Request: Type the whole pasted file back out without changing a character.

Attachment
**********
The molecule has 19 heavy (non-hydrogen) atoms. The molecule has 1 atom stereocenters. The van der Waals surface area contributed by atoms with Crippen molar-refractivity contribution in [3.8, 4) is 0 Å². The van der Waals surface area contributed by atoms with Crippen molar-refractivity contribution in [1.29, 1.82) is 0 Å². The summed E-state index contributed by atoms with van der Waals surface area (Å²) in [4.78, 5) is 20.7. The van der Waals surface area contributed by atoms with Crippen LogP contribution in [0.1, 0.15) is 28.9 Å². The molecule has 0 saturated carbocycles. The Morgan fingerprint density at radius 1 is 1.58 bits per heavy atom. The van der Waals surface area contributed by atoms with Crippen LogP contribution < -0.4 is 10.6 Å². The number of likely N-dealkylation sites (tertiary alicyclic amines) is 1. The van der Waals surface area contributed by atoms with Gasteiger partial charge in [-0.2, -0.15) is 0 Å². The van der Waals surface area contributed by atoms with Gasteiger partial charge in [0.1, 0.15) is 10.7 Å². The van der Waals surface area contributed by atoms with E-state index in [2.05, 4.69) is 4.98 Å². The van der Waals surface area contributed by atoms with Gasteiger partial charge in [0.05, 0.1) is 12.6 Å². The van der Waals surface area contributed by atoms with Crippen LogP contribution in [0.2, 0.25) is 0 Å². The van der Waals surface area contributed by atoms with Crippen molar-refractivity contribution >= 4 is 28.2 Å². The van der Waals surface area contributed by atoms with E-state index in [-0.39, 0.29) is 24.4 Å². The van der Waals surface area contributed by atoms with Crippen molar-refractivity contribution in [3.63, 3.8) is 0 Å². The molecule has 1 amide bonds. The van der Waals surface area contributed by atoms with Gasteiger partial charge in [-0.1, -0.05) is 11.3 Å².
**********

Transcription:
The molecule has 19 heavy (non-hydrogen) atoms. The molecule has 1 atom stereocenters. The van der Waals surface area contributed by atoms with Crippen molar-refractivity contribution in [3.8, 4) is 0 Å². The van der Waals surface area contributed by atoms with Crippen molar-refractivity contribution in [1.29, 1.82) is 0 Å². The summed E-state index contributed by atoms with van der Waals surface area (Å²) in [4.78, 5) is 20.7. The van der Waals surface area contributed by atoms with Crippen LogP contribution in [0.1, 0.15) is 28.9 Å². The molecule has 0 saturated carbocycles. The Morgan fingerprint density at radius 1 is 1.58 bits per heavy atom. The van der Waals surface area contributed by atoms with Crippen LogP contribution < -0.4 is 10.6 Å². The number of likely N-dealkylation sites (tertiary alicyclic amines) is 1. The van der Waals surface area contributed by atoms with Gasteiger partial charge in [-0.2, -0.15) is 0 Å². The van der Waals surface area contributed by atoms with Gasteiger partial charge in [0.1, 0.15) is 10.7 Å². The van der Waals surface area contributed by atoms with E-state index in [2.05, 4.69) is 4.98 Å². The van der Waals surface area contributed by atoms with Gasteiger partial charge in [0.05, 0.1) is 12.6 Å². The van der Waals surface area contributed by atoms with Crippen LogP contribution in [0.2, 0.25) is 0 Å². The van der Waals surface area contributed by atoms with Crippen molar-refractivity contribution >= 4 is 28.2 Å². The van der Waals surface area contributed by atoms with E-state index in [-0.39, 0.29) is 24.4 Å². The van der Waals surface area contributed by atoms with Crippen molar-refractivity contribution in [3.63, 3.8) is 0 Å². The molecule has 1 amide bonds. The van der Waals surface area contributed by atoms with Gasteiger partial charge in [-0.1, -0.05) is 11.3 Å².